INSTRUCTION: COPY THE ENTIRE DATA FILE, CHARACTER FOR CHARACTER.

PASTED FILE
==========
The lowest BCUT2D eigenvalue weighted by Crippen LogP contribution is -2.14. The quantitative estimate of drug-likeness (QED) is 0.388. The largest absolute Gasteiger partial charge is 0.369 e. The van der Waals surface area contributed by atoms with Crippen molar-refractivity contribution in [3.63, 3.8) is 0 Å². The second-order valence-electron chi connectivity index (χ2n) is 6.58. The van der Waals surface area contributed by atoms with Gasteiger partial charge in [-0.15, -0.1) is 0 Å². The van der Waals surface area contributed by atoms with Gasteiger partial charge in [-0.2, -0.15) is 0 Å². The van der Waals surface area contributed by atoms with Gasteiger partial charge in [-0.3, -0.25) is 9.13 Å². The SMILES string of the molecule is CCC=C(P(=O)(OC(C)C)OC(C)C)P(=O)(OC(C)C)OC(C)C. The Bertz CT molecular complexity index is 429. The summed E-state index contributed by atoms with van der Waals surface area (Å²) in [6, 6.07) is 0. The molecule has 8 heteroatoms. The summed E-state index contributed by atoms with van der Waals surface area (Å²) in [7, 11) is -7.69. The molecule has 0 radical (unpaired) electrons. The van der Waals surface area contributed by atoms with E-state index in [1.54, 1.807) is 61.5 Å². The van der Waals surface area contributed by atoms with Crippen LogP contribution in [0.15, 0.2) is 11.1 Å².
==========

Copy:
The lowest BCUT2D eigenvalue weighted by Crippen LogP contribution is -2.14. The quantitative estimate of drug-likeness (QED) is 0.388. The largest absolute Gasteiger partial charge is 0.369 e. The van der Waals surface area contributed by atoms with Crippen molar-refractivity contribution in [3.63, 3.8) is 0 Å². The second-order valence-electron chi connectivity index (χ2n) is 6.58. The van der Waals surface area contributed by atoms with Gasteiger partial charge in [-0.15, -0.1) is 0 Å². The van der Waals surface area contributed by atoms with Gasteiger partial charge in [-0.2, -0.15) is 0 Å². The van der Waals surface area contributed by atoms with Gasteiger partial charge in [-0.3, -0.25) is 9.13 Å². The SMILES string of the molecule is CCC=C(P(=O)(OC(C)C)OC(C)C)P(=O)(OC(C)C)OC(C)C. The Bertz CT molecular complexity index is 429. The summed E-state index contributed by atoms with van der Waals surface area (Å²) in [6, 6.07) is 0. The molecule has 8 heteroatoms. The summed E-state index contributed by atoms with van der Waals surface area (Å²) in [7, 11) is -7.69. The molecule has 0 radical (unpaired) electrons. The van der Waals surface area contributed by atoms with E-state index in [1.54, 1.807) is 61.5 Å². The van der Waals surface area contributed by atoms with Crippen LogP contribution in [0.15, 0.2) is 11.1 Å².